Physical Therapy, Massage
Massage therapy and physical therapy are practices that aim for similar goals; to aid in healing, relieve pain and restore function. Massage therapy has more of a holistic approach where mind and body are one and the focus is primarily on the soft tissues. Physical therapy usually focuses one body part at a time, providing rehabilitation to improve strength for it to work properly. The education level of each practice and tools utilized makes them different.
First I’d like to mention how Massage and Physical Therapy came about. Massage therapy has been practiced since cave dwellers would rub their bruises. The art of massage was first mentioned in writing about 200 B.C. Hippocrates learned massage as well as gymnastics. Julius Cesar had himself pinched everyday for neuralgia.
In the 16th century, a Swedish fencer by the name of Per Henrink Ling was dedicated with the study of massage after curing himself of rheumatism with a technique called percussion (tapotement). He then merged the practice of passive gymnastics and massage through the study of physiology. Ling’s dedication won him the acceptance of “The Ling system” also known as a popular technique used today “Swedish massage”. Between 1854 -1918, massage became from a doubtful, unskilled trade to a medical field of profession, Physical therapy. Physical therapy had it’s full emergence during WWI and WWII helping injured soldiers.
Massage Therapy today is most popular and utilized for relaxation, where you can go to a professional and have a sixty to ninety minute massage. This usually entails relaxing music, one on one attention and a serene environment. Massage therapy may be used for many situations that cause imbalance within the soft tissue. Massage increases circulation, breaks down scar tissue or “knots”, realigns muscle fibers, and gets rid of lactic acid especially after vigorous activity. The purpose of massage is to bring change and balance to the physiologic, mechanical, or psychological effect from the application of various techniques. Some techniques derived from the Swedish language are effleurage, strokes that glide; those that knead are petrissage; those that compress are friction, those that strike are tapotement; and vibrate are vibration.
Massage Therapist’s (MT) have an understanding of Anatomy and Physiology, basic knowledge of mechanics and fundamentals of disease. MT’s are also taught when massage is indicated or contraindicated for an individual with specific diseases or illnesses. However MT’s have up to one year of education in comparison to Physical therapists (PT) - who now attend of what many institutions provide a six year competitive program. PT’s undergo a curriculum that gives the knowledge to recognize disease, asses and provide treatment plans of impairments and disabilities. PT’s become efficient with practice within rotations in various internship settings learning the promotion of mobility, functional ability, quality of life and movement for physical intervention.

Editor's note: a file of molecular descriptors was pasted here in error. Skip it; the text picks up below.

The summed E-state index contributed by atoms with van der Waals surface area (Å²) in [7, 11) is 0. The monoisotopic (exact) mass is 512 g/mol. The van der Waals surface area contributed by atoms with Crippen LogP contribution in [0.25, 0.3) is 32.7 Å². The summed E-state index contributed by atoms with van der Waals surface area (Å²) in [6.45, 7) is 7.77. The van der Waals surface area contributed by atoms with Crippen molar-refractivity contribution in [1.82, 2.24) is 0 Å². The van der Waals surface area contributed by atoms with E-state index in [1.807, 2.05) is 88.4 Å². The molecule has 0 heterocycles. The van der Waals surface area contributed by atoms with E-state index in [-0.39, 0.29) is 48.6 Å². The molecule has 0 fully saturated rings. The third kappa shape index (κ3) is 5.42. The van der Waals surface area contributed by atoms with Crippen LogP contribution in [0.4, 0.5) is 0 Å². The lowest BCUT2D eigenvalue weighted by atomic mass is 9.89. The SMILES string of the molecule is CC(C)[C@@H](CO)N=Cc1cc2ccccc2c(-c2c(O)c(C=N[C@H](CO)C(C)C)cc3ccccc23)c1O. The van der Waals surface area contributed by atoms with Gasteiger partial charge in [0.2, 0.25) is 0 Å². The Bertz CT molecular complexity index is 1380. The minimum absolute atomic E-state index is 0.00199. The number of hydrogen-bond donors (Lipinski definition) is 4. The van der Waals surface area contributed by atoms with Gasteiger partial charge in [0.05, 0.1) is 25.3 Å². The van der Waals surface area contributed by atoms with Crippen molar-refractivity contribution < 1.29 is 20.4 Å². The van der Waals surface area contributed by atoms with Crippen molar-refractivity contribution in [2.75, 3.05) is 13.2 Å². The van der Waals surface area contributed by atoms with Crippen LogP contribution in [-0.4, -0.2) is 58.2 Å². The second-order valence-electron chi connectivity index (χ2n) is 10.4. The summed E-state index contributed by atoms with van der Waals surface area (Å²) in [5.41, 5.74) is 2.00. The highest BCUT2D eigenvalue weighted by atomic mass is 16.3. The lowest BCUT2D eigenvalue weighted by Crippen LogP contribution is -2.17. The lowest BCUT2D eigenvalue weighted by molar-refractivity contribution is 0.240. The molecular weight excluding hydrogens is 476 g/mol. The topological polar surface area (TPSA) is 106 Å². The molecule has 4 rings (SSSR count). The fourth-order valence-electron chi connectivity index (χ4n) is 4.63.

Some common areas of specialization for PT’s are orthopedics, cardiopulmonary, pediatrics, women’s health, geriatric and neurology. PT’s practice in many settings such as outpatient, inpatient (hospital), skilled nursing facilities, schools, occupational environments, etc. Massage therapy has evolved over the years and has increased it’s acceptance within the healthcare system. Research has provided evidence for MT’s to share some of the specialties and work out of some of the above settings as the PT.
Physical therapy may include massage as a tool but often times the soft tissue is manipulated with techniques that are less time consuming. Depending on the need of the patient, a PT may use muscle energy techniques, myofascial release, proprioceptive neuromuscular facilitation (PNF) and/or active release techniques. There are many other techniques PT’s may use to manipulate soft tissue. Without a profound and good understanding of the physiology, one would not understand how and when they can help.
An example on how MT combined with PT may be beneficial. The muscles exert pushing and pulling forces about joints to create and control movement. As the muscle tone (muscle resistance to passive stretch) is in its rest position, it’s positioned for free movement and balanced structure. The tone of your muscle is set by your nervous system. If your muscle has too little tone, your body’s ability to generate strength and power is minimal if not absent and the muscle becomes flacid. If the muscle has too much muscle tone the muscle is too excited. The muscles lack the ability to relax and are in constant contraction, deficient in the capacity to return to its resting length. This constant contraction or tone makes the body or muscle group rigid. In order to re-set your muscle tone and have a structural balance, you need to work with the nervous system.
As a practicing massage therapist of 15 years, I found massage to be most beneficial when combined with other therapeutic measures. One of the greatest outcomes for prevention of injury and/or recovery is when massage is combined with skilled flexibility and exercise program. Massage Therapy integrated with Physical Therapy would give you optimal results in restoring balance within your nervous system, recovery and prevention of injury and an overall healthy state of well being.